The EU’s co-funded COMET project, which seeks to improve the efficiency of European industrial manufacturing, is creating a revolutionary solution that enables robots to perform high-end machining. Robots of any brand fitted with the COMET plug-and-produce controller unit successfully respond to manufacturing needs for cost-effective, flexible, and reliable manufacturing solutions.
Nikon Metrology is a main contractor working to develop a tracking system to detect deviations from the programmed robot path. These are used to initiate real-time tool path corrections to maintain the targeted accuracy throughout the entire machining sequence. The proposed COMET solution will be, on average, 30-percent more cost-effective than dedicated machine tools, while delivering absolute positional accuracy at better than 50 microns.
To remain competitive, high-end manufacturing companies in Europe are looking for accurate, reliable, and maintenance-free machine tools that offer fast changeover, programming, and setup. Industrial robot technology could provide an excellent base for machining because it is flexible and affordable. The COMET plug-and-produce controller is a modular system that fits most robot brands, including ABB, Fanuc, and KUKA.
Combined with enabling metrology solutions, industrial robots offer distinct advantages over expensive specialty equipment designed for specific machining tasks. As part of the COMET project, Nikon Metrology is responsible for developing an adaptive tracking system that helps adjust real-time robot arm positioning in relation to where it should be according to the initial programmed robot path.
The adaptive tracking system tracks the location of the robot head in real time and feeds back the metrology data using a closed feedback loop via the controller. This metrology-adjusted process increases robot accuracy because it nearly eliminates the influence of robot warm-up, drift, and backlash. It underlines the importance of the adaptive tracking system in transforming industrial robots into precision tools for milling, deburring, and other machining applications. There is high demand for such robots in aerospace and automotive markets as well as for manufacturers involved with mold and die and high-precision parts.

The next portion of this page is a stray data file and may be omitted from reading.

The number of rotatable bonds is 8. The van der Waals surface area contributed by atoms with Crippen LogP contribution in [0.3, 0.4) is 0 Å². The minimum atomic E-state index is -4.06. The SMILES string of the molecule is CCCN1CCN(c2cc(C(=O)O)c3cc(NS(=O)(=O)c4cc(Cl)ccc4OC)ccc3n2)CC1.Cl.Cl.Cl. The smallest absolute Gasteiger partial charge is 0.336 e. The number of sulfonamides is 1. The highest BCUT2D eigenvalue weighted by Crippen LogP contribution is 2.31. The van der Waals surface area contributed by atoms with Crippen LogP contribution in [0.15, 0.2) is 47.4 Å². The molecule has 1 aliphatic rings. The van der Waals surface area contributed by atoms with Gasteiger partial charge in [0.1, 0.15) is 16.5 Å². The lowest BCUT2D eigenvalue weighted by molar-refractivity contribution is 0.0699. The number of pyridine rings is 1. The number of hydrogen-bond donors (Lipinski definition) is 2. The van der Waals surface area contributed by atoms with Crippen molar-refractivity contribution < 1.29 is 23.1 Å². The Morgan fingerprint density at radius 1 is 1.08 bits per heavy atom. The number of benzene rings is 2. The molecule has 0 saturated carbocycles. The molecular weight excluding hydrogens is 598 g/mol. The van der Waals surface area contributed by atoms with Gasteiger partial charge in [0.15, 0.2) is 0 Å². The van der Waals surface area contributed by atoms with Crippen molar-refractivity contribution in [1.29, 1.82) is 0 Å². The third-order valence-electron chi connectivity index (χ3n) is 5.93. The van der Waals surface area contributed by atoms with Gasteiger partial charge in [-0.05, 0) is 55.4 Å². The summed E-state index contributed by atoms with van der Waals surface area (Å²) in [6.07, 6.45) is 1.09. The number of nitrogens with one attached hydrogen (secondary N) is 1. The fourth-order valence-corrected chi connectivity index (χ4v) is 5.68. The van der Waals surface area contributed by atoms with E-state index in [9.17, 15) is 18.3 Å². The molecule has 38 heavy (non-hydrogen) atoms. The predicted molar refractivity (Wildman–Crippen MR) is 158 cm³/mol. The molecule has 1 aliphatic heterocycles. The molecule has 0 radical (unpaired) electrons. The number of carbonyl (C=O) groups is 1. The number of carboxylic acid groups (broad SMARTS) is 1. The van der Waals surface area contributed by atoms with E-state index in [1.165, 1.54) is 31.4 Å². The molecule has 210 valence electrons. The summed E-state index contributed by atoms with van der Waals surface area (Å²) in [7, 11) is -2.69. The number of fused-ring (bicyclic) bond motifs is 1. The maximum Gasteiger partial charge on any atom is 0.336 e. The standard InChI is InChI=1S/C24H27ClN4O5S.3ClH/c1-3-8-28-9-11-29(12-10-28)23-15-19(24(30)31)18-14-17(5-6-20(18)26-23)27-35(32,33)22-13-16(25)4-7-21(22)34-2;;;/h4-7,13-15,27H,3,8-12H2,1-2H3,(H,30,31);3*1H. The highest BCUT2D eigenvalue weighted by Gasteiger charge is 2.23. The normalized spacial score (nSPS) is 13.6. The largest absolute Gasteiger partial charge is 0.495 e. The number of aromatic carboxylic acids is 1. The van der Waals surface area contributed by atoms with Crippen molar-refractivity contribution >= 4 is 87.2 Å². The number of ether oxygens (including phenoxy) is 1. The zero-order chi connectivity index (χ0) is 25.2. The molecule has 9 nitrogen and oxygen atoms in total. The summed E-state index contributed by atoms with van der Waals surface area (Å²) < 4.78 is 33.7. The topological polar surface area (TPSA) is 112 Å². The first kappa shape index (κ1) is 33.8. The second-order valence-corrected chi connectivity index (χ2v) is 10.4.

The COMET robot-control system also allows modules other than the adaptive tracking system to be plugged in. The other modules focus on kinematic and dynamic models to set up a unique robot fingerprint, holistic programming and simulation environment, and a high-dynamics compensation mechanism to eliminate remaining positional errors.
The adaptive tracking system module consists of two components: the tracking system and the comparison and path adaptation module. Most of the available tracking systems are not suitable for use in the COMET project, considering both technical and economic system aspects. Based on specific project needs, the tracking system research will start from the K-Series Optical CMM (coordinate measuring machine) from Nikon Metrology.
K-Series’ pre-calibrated, solid state camera system consists of three linear, built-in CCD cameras. With cylindrical lenses on all cameras and the middle camera tilted 90°, the optical CMM measures the locations of infrared light LEDs mounted on the robot head. Because an LED is located where the three CCD observatory planes intersect at the instance of capture, the system is able to determine the point coordinates based on the plane inclination angles. The K-Series system offers the means to track multiple LEDs simultaneously with six degrees of freedom at a sample rate up to 1,000 Hz to allow for dynamic measurements.
The module for the corrective adaptation continuously compares the measured position, speed, and acceleration with the corresponding data in the part program. A model-based algorithm will then decide when and how to adjust robot operation to meet the accuracy required by the machining process. Development efforts from Nikon Metrology engineers concentrate on measuring accuracy, system latency, and module interfacing to obtain precise and prompt robot-motion adaptations.
Industrial robots’ flexibility and cost-efficiency is utilized by adding absolute position accuracy as well as a plug-and-produce software environment to design, program, simulate, and execute high-end machining processes. New innovative tracking components and modular information communication technology (ICT) methods are being developed to open new application areas for industrial robots. These components and methods can be plugged in the modular COMET plug-and-produce platform, ready for use with any industrial robot cell.
The 30-month COMET project began in September 2010, and currently progresses as planned. After completing the COMET plug-and-produce robot controller, Nikon Metrology will act as a partner in exploiting the project results. Nikon’s Metrology Integrated Robotics Center of Excellence will play a pivotal role for customers and robot cell-integration companies.
The Comet project involves 14 technical partners from eight countries across Europe, coordinated by UK-based manufacturing software specialists Delcam. For more news and regular updates, check out www.cometproject.eu or follow the project’s developments live on the project’s Twitter account (@Comet_project).